• C:\Anaconda
  • C:\Anaconda\Library\mingw-w64\bin
  • C:\Anaconda\Library\usr\bin
  • C:\Anaconda\Library\bin
  • C:\Anaconda\Scripts
  • C:\Anaconda\bin
  • C:\Anaconda\condabin

Then, add a new system environment variable: RETICULATE_PYTHON=C:\Anaconda\python.exe

Turning Off All of the Security

This next part may be a little scandalous, but my recollection is that I needed to do this to get everything working. I don’t remember if it was to get around our company’s permissions setup or if ML Services needed it set, but I had to set the Anaconda folder’s permissions recursively to grant Full Control to Users. You can try doing this without making that change and hopefully it works, but again, trial and error told me I needed to do this on my end. I also needed to grant All Application Packages and All Restricted Packages full control over the Anaconda folder. If you run icacls on the folder you’ll see something like the following:

Giving away the store with respect to rights.

Restart Everything

After you’ve set up the environment variables and rights, restart the SQL Server instance, both the database engine and the Launchpad service. This way they’ll pick up the new path variables.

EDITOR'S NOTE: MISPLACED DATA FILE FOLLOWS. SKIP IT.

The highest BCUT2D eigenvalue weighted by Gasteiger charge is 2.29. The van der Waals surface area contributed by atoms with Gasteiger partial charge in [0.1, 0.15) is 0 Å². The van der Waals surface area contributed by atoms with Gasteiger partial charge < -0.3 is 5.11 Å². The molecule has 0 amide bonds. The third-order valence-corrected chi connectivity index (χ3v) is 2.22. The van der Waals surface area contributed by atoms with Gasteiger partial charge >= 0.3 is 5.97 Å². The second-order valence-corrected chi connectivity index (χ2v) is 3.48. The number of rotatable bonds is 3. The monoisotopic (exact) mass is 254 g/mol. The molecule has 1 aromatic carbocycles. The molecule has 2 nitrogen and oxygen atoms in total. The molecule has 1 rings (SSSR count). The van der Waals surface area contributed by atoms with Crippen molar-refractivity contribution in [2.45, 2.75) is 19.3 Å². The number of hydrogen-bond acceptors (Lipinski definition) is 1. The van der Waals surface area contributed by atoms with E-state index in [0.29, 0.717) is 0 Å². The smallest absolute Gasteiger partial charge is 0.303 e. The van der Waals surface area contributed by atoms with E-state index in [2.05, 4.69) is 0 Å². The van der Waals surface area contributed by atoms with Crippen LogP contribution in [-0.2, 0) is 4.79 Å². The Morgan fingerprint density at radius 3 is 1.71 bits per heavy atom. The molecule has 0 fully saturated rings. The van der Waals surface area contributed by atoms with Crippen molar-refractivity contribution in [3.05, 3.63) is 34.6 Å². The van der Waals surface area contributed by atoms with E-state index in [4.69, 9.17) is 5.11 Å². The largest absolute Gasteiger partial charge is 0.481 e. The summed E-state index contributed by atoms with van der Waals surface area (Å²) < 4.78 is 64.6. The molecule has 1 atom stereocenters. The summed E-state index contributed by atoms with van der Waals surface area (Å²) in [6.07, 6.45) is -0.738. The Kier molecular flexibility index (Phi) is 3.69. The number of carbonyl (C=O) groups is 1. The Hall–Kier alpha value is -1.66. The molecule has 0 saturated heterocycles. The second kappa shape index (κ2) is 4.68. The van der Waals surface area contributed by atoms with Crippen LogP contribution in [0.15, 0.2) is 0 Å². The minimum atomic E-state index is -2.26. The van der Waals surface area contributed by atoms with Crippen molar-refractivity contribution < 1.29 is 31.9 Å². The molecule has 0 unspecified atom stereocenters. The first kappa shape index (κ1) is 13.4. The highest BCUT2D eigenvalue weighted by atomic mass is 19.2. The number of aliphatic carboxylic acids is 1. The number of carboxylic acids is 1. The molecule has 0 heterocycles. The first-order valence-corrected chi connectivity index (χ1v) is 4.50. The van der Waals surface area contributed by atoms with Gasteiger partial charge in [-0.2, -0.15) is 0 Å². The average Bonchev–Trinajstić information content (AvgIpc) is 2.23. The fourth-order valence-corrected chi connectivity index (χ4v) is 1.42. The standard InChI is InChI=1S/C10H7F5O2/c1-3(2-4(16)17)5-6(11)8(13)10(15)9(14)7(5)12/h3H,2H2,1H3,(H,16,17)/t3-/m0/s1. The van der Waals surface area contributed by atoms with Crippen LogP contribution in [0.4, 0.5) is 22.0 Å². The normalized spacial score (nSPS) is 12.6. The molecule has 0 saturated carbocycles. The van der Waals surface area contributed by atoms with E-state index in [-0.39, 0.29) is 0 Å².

Step Two: Install Keras

Now that we have ML Services installed and a good Python installation for Keras to live, we need to run the R shell. For SQL Server 2019, that’s %PROGRAMFILES%\Microsoft SQL Server\MSSQL15.MSSQLSERVER\R_SERVICES\bin\R.exe by default, but you may need to change the path based on your installation location, version of SQL Server, and whether this is a named instance.

Inside R, run the following:

install.packages("reticulate", repos = "http://archive.linux.duke.edu/cran/")
install.packages("tensorflow", repos = "http://archive.linux.duke.edu/cran/")
install.packages("keras", repos = "http://archive.linux.duke.edu/cran/")

Note that I specified a repo here. If you don’t specify a repo, you’ll get Microsoft’s CRAN repo for SQL Server 2019, which is way out of date. We need current versions of reticulate, tensorflow, and keras for this to work. I use Duke University’s archive because it’s close, and Case Western University’s when Duke gives me troubles, but you can also find your own favorite mirror.

What we’ve done so far is install Python support (reticulate), as well as the shells for TensorFlow and Keras. We need to hook them up next. If you read the R-Keras installation instructions, you’ll see that there is a way to configure from within R. I was able to get that working for 2016 and 2017, but 2019 gave me problems, so we’re trying a different route.

Step Three: a Pivot to Python

Open up an Anaconda prompt (though I don’t recall needing to do so as Administrator, probably because I already gave away the store in Step One) and run the following command:

conda update -n base -c defaults conda

What we’re doing here is updating the conda package itself on our base environment using the default channel. It may not be strictly necessary, but usually conda will be a little out of date when you install Anaconda on Windows, so it’s worth getting the latest version.

Then close and re-open your Anaconda prompt. After that, run the following:

conda create --name r-reticulate
conda activate r-reticulate
pip install tensorflow-probability
pip install tensorflow
pip install keras
conda activate base
pip install tensorflow-probability
pip install tensorflow
pip install keras